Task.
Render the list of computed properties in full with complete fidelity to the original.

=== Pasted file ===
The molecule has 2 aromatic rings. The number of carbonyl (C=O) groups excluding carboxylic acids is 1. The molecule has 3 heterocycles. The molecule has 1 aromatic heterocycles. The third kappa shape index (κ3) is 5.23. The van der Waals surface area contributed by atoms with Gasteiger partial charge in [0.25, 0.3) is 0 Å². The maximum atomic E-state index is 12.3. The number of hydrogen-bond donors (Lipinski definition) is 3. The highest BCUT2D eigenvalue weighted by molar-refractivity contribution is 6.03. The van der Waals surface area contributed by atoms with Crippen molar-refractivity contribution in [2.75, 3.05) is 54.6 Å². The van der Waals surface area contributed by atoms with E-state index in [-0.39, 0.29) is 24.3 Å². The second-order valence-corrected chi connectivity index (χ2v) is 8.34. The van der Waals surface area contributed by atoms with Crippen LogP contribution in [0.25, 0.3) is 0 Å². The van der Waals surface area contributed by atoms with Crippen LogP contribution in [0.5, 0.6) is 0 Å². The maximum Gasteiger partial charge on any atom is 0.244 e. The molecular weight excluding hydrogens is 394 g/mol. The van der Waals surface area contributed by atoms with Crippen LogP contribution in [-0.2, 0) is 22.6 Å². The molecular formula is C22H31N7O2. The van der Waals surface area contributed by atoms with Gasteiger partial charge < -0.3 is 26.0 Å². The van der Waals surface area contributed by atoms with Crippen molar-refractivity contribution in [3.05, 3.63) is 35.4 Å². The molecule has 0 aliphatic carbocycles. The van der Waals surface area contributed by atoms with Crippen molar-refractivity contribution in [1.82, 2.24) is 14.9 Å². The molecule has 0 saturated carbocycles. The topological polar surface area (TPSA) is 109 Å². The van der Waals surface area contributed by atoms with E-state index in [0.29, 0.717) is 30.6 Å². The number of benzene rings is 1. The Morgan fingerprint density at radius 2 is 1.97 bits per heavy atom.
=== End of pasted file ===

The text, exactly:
The molecule has 2 aromatic rings. The number of carbonyl (C=O) groups excluding carboxylic acids is 1. The molecule has 3 heterocycles. The molecule has 1 aromatic heterocycles. The third kappa shape index (κ3) is 5.23. The van der Waals surface area contributed by atoms with Gasteiger partial charge in [0.25, 0.3) is 0 Å². The maximum atomic E-state index is 12.3. The number of hydrogen-bond donors (Lipinski definition) is 3. The highest BCUT2D eigenvalue weighted by molar-refractivity contribution is 6.03. The van der Waals surface area contributed by atoms with Crippen molar-refractivity contribution in [2.75, 3.05) is 54.6 Å². The van der Waals surface area contributed by atoms with E-state index in [-0.39, 0.29) is 24.3 Å². The second-order valence-corrected chi connectivity index (χ2v) is 8.34. The van der Waals surface area contributed by atoms with Crippen LogP contribution in [0.25, 0.3) is 0 Å². The van der Waals surface area contributed by atoms with Crippen LogP contribution in [0.5, 0.6) is 0 Å². The maximum Gasteiger partial charge on any atom is 0.244 e. The molecular weight excluding hydrogens is 394 g/mol. The van der Waals surface area contributed by atoms with Crippen LogP contribution in [-0.2, 0) is 22.6 Å². The molecular formula is C22H31N7O2. The van der Waals surface area contributed by atoms with Gasteiger partial charge < -0.3 is 26.0 Å². The van der Waals surface area contributed by atoms with Crippen molar-refractivity contribution in [3.05, 3.63) is 35.4 Å². The molecule has 0 aliphatic carbocycles. The van der Waals surface area contributed by atoms with Crippen molar-refractivity contribution in [1.82, 2.24) is 14.9 Å². The molecule has 0 saturated carbocycles. The topological polar surface area (TPSA) is 109 Å². The van der Waals surface area contributed by atoms with E-state index in [0.29, 0.717) is 30.6 Å². The number of benzene rings is 1. The Morgan fingerprint density at radius 2 is 1.97 bits per heavy atom.